A Fish Called Denial

My fellow Americans, wake up and smell the new Starbuck's instant coffee. We are all in over our heads. We all have a part in this.
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Aristotle was not Belgian. The central message of Buddhism is not "Every man for himself." The London Underground is not a Political Movement and Denial is not just a river in Egypt. Sorry John Cleese but I couldn't help myself...

The brilliant New Yorker cover with A-Rod signing autographs for juiced, pumped up young fans started this particular blog train. Where we stop on the way is of course the economy, the stimulus, né bailout, and then of course ending this weekend at the Hollyweird Station: Oscar-ville.

First stop -- the roids.

I have one thing to ask. What about football? Cycling, tennis, soccer, skiing, swimming, and every professional sport that exists? Are we all really so deluded as to think that baseball is an exclusive club? Isn't it interesting or ironic or terrifying that the real dope dealer in the movie, The Wrestler, Scott Siegel, was popped for dealing? Wonder if he'll make bail and end up on the red carpet on Sunday. He is just supplying what so many want.

My guess is that there are Scott Siegels haunting the locker rooms of every sport in every city. How can you contain this? These athletes are just trying to stay in the game and perform. Is there any way to get clean without wiping out the entire roster of teams that we all have invested in and who we are partially responsible for urging on in this terrifying game of juice on the loose?

Are we too so drugged as to think that the idea of Corporate greed and avarice and the lies and misdeeds are a new thing? Madoff's Ponzi worked (longer than most) but it worked because people didn't ask questions, they just really liked the returns. Is this new? Did the banks and the mortgage lenders and Feds really just figure out that there was a problem. We are all to blame. We are addicted to the dope of credit and each plastic card purchase sets off the phenomenon of craving for more. Then advertisers and marketers (lobbyists in better suits) and the media tell us we need it and the banks and the credit companies tell us we can have it and boom -- we are all in over our heads.

My fellow Americans, wake up and smell the new Starbuck's instant coffee.

We all have a part in this.

The climate crisis, the water crisis (in California) and the ongoing real estate and credit crises. We here in California live life to a fault or at least on one and yet how many are really prepared and have put plans in place? Is that really any different than a drought or even a financial crisis. Shouldn't we always prepare for a potential fall, be it financial, liquid or groundbreaking?

And now as the whistle blows we pull into Oscar-ville. There was a real headline today that seemed pulled from the pages of The Onion:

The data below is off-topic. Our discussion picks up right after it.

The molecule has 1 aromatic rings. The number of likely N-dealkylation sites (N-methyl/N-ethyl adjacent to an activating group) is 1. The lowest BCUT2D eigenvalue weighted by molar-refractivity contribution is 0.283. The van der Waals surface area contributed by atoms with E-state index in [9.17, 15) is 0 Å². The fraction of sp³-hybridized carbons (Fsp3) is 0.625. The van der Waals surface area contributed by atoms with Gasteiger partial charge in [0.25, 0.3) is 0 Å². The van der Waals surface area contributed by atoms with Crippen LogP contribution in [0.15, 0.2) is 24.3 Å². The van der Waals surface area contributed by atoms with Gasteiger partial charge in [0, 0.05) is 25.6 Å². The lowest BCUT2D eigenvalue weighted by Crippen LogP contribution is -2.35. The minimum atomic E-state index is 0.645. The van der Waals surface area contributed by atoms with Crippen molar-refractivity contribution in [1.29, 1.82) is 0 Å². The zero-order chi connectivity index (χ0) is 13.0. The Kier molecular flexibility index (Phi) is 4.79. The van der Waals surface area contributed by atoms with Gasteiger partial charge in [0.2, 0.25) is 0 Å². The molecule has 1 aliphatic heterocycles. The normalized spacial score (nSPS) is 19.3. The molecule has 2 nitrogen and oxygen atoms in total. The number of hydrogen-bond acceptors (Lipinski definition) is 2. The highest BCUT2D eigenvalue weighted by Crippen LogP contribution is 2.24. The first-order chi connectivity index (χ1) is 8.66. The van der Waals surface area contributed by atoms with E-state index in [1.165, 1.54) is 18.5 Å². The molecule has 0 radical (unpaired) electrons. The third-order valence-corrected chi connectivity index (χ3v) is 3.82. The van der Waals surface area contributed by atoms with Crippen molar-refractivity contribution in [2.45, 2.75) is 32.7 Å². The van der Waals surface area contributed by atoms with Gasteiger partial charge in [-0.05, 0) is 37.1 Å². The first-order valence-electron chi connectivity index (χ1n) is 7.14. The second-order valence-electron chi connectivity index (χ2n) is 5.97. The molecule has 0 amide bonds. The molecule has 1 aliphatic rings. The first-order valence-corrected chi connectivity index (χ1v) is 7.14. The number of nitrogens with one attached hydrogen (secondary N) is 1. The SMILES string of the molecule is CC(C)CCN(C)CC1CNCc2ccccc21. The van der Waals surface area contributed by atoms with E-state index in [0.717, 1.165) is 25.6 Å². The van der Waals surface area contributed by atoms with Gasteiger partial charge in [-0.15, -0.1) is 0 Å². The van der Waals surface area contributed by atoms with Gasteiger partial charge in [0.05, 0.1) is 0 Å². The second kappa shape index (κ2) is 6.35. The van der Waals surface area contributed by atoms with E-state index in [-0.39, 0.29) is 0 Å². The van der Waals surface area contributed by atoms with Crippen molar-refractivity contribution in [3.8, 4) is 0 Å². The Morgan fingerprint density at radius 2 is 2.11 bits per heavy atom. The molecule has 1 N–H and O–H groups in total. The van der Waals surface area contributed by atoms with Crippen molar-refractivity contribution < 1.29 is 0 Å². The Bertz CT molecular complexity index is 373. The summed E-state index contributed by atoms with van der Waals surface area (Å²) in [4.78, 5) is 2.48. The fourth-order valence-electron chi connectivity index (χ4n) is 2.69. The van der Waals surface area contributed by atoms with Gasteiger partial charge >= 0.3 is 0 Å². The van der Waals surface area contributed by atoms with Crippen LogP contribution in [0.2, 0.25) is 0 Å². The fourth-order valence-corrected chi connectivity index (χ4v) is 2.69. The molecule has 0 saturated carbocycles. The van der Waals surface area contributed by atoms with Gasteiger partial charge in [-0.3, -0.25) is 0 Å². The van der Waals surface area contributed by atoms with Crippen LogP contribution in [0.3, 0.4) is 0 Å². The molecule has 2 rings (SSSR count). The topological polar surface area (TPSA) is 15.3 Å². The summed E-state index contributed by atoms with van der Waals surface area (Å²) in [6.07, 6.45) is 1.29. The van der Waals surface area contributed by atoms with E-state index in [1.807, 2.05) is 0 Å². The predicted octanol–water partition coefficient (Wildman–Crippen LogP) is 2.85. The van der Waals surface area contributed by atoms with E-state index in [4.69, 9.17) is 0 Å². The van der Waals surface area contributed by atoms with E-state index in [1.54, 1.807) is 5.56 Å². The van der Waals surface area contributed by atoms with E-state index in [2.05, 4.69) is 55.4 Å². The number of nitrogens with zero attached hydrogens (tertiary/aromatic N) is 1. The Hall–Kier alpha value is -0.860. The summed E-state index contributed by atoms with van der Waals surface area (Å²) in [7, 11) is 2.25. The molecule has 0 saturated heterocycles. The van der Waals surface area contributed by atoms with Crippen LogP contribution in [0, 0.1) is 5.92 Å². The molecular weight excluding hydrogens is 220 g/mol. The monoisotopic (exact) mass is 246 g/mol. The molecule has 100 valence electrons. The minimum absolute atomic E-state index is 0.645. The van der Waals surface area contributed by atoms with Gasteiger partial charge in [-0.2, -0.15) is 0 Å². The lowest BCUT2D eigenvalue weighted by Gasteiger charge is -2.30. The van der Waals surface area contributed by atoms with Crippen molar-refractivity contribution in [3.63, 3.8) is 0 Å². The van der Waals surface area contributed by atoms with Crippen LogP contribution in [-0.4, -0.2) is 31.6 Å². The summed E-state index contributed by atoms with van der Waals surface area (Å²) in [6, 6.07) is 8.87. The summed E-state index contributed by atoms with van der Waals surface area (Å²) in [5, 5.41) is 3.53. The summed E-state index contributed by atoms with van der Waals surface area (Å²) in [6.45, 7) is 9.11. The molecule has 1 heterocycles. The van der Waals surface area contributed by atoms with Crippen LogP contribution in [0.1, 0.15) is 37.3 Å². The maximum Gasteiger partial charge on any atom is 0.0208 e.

"Slumdog Kids Come to LA to Attend Oscars"

I have attended the Oscars and let me tell you, the Oscars are no place for children!

I am so happy to celebrate great works of art and this year there are plenty of examples, multi-layered, heartfelt, shattering, tragic, transformative and transcendent but the machine behind it all, the sickening amount of money spent to create this delusion, in this very real time of difficulty seems so misguided. My hometown newspaper now has a section called The Envelope, telling us months in advance who is "in the club" and by their omission, who "isn't." Actors have been turned into models, flaunting their borrowed clothes, jewels and faces; some are even paid large sums of money simple to wear a dress or diamond. This isn't glamour. This is advertising. Glamour is internal. The rest is window dressing. The obsession and addiction of celebrity window dressing has reached a fever pace. How many versions of the Rihanna and Chris Brown incident have you heard? People should be very concerned about her's and every battered women's face and this very young and public example of violence against women. However sickening it is to see, and it is (and how horrible it is that it as leaked by the very institution that aims to protect and defend), her beautiful face, ethereal and with eyes closed and without the TMZ stamp may yet be the most powerful image to shatter the ether of denial and bring real attention to this very real, chronic problem.

I am also concerned about the disfigurement from plastic surgery that I see. The former is inexcusable and mostly unpreventable but the latter is elective and fully preventable. I'm sorry that Michael Jackson, a great artist, has to carry the burden as being the first but there are so many people, young and old, men and women, who have followed and yet, like the roids and the sub-prime loans and the drought and the violence, people talk about it in private and yet nothing happens. It is an epidemic of dysmorphic proportions and I am saddened by it.

This polyester red carpet that draws everyone to it is as ubiquitous as the word change.

Change: To cause to become different; implies a radical transmutation of character.

A radical transmutation of character!

Can we radically transmute? Can we change? Do we really want to change? Are we going to change or are we going to just get back on the train and let it take us wherever it goes?
We need to build new tracks, cleaner trains and return to a time of sacrifice and fortitude and grace and beauty. All aboard...?

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